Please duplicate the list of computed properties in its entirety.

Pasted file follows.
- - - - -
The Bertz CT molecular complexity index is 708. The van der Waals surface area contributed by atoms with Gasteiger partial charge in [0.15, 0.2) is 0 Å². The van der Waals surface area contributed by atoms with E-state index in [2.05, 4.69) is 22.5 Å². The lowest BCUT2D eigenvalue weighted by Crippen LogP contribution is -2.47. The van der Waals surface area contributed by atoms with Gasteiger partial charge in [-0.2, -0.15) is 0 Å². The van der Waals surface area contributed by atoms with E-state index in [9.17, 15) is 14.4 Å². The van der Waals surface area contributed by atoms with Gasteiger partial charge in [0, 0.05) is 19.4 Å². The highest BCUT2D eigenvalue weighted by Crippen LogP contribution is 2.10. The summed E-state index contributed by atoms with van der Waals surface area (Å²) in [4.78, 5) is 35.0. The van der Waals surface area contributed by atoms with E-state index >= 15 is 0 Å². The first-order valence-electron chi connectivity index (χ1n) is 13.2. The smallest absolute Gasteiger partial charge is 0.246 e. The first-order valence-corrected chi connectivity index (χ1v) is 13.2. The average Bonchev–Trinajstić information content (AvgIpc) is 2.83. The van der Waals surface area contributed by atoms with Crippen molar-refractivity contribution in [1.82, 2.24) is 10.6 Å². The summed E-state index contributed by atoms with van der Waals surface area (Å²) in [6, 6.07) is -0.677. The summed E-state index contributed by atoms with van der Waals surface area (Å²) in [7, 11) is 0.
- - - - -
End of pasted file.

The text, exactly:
The Bertz CT molecular complexity index is 708. The van der Waals surface area contributed by atoms with Gasteiger partial charge in [0.15, 0.2) is 0 Å². The van der Waals surface area contributed by atoms with E-state index in [2.05, 4.69) is 22.5 Å². The lowest BCUT2D eigenvalue weighted by Crippen LogP contribution is -2.47. The van der Waals surface area contributed by atoms with Gasteiger partial charge in [-0.2, -0.15) is 0 Å². The van der Waals surface area contributed by atoms with E-state index in [9.17, 15) is 14.4 Å². The van der Waals surface area contributed by atoms with Gasteiger partial charge in [0, 0.05) is 19.4 Å². The highest BCUT2D eigenvalue weighted by Crippen LogP contribution is 2.10. The summed E-state index contributed by atoms with van der Waals surface area (Å²) in [4.78, 5) is 35.0. The van der Waals surface area contributed by atoms with E-state index >= 15 is 0 Å². The first-order valence-electron chi connectivity index (χ1n) is 13.2. The smallest absolute Gasteiger partial charge is 0.246 e. The first-order valence-corrected chi connectivity index (χ1v) is 13.2. The average Bonchev–Trinajstić information content (AvgIpc) is 2.83. The van der Waals surface area contributed by atoms with Crippen molar-refractivity contribution in [1.82, 2.24) is 10.6 Å². The summed E-state index contributed by atoms with van der Waals surface area (Å²) in [6, 6.07) is -0.677. The summed E-state index contributed by atoms with van der Waals surface area (Å²) in [7, 11) is 0.